You people are so sweet and thoughtful.
After my last post, about the struggles of writing, I got a stream of supportive comments. “You can do it, John!” said one friend. Added another, “How can I help?” And a third: “You’re feeling disconnected from the Muse. Go for a walk, sleep, take a bath…”
But here’s the thing I should clarify: for me, being in this place is not a negative. This is not only the hard part, it’s also the good part. This isn’t being stuck and out of touch with the muse — this is the place where the Muse and I quit flirting and get down to getting serious about our relationship.
It’s just that the Muse is elusive. Evasive. Impalpable.
But that’s what makes the chase so fulfilling.
This sense of being on a long lonely road is what Seth Godin describes as “The Dip” — that challenging terrain that stretches through the valley long after beginner’s luck (or the initial spark of inspiration) has faded, but long before reaching the finish line.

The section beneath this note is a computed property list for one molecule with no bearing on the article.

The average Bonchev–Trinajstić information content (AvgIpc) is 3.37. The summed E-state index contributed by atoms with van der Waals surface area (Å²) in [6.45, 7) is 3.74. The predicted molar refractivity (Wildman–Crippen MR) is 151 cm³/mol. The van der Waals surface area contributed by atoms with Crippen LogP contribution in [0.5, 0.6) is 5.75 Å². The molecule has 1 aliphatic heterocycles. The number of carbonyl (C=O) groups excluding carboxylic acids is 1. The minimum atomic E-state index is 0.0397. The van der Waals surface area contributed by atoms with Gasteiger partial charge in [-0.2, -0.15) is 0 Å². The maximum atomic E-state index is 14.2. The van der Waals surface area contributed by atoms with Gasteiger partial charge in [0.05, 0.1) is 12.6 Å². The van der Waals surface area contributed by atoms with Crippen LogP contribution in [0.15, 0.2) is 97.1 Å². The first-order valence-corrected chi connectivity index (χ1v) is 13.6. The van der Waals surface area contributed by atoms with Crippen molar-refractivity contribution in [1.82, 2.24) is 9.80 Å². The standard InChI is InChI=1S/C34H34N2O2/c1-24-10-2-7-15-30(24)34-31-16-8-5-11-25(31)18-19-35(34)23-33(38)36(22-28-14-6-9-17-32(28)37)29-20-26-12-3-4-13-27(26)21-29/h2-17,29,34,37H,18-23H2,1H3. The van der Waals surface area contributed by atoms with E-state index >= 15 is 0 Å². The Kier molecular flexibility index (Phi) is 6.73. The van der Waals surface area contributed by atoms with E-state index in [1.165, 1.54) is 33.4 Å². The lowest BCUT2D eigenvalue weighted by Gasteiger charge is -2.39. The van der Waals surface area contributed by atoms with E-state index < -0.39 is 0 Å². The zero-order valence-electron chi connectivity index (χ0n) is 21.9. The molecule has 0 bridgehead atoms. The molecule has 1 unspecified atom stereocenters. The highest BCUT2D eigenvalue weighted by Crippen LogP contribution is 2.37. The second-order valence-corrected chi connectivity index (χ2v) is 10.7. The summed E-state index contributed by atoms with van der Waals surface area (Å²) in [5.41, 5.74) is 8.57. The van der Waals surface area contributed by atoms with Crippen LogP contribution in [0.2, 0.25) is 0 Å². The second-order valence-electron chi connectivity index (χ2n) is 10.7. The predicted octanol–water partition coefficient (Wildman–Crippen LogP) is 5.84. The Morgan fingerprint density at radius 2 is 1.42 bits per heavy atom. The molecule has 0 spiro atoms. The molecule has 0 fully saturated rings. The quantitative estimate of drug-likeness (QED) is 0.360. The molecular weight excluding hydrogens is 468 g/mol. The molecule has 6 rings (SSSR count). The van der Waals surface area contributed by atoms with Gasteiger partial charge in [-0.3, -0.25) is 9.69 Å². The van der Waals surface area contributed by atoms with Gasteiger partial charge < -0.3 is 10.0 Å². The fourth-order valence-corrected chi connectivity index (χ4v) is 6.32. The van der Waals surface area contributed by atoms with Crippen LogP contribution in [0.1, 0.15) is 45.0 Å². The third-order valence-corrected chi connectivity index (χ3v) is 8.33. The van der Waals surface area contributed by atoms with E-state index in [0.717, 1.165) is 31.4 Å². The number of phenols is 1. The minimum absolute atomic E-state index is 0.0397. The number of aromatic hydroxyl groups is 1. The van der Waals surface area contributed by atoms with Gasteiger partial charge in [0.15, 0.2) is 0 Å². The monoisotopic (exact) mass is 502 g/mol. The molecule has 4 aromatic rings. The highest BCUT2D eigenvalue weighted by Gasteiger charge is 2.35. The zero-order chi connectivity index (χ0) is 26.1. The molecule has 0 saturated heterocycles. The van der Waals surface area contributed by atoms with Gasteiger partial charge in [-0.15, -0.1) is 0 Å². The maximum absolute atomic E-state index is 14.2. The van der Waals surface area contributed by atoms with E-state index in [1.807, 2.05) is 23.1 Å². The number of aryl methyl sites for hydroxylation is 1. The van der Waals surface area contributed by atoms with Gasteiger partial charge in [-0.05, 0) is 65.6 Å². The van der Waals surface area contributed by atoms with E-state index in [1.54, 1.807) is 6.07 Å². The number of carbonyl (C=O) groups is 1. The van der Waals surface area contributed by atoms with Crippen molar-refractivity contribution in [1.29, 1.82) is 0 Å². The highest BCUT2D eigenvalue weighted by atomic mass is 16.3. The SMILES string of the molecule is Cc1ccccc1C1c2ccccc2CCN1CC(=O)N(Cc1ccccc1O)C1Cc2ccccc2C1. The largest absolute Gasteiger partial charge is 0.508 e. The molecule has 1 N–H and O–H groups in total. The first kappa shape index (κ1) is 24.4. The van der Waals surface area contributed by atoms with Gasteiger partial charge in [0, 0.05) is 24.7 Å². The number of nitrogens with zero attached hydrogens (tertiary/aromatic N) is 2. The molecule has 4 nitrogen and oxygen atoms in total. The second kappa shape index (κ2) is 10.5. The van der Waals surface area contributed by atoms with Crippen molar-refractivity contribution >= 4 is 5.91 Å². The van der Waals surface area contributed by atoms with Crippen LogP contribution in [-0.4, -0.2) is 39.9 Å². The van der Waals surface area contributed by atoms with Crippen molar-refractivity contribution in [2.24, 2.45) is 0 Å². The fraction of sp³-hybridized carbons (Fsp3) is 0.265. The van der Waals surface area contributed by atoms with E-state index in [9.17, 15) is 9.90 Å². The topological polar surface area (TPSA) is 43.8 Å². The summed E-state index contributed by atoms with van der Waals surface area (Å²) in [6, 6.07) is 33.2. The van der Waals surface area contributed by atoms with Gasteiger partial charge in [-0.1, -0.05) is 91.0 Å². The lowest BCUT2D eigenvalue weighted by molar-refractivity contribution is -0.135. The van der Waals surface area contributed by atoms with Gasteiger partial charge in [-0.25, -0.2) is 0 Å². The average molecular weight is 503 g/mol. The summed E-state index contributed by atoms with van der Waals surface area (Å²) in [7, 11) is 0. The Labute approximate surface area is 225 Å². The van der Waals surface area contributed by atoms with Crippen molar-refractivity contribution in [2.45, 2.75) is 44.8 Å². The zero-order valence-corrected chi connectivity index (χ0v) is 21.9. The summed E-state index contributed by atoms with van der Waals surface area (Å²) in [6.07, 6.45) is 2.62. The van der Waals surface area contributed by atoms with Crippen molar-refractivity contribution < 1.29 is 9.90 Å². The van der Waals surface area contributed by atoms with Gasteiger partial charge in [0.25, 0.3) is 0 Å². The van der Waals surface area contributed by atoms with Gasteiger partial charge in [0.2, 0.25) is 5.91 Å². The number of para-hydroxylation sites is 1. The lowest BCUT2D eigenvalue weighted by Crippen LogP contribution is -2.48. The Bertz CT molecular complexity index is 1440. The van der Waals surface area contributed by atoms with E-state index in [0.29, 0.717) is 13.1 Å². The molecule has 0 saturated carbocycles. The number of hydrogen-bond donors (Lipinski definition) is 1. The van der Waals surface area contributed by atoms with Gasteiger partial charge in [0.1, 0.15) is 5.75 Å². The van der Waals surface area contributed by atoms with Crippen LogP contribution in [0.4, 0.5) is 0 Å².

As Tom Hanks’s character alcoholically growls in A League of Their Own:
“Of course it’s hard. It’s supposed to be hard. If it wasn’t hard, everyone would do it. The hard is what makes it great.”
And by the way? The night after I wrote that post, I found it: that thing I was digging for. I got the book’s first sentence: eight words. (I had considered “It was the best of times; it was the worst of times”—but a friend told me that was already taken.) And its second sentence, too: five more, making a total of thirteen.
The next day, it started to flow. This morning, I woke up and lay still in bed for thirty minutes, afraid to move a muscle, not wanting to chase away the fleeting thought. Eventually I slipped, slowly, out of bed and into my bathrobe and stole to the living room, found a pen and pad of paper, and began with the whisk broom. Got half a chapter.
Elusive; difficult; impalpable. But never outright inaccessible.
P.S. I can’t tell you exactly what the book is — but tune in a few months from now, and I will. It’s coming next September.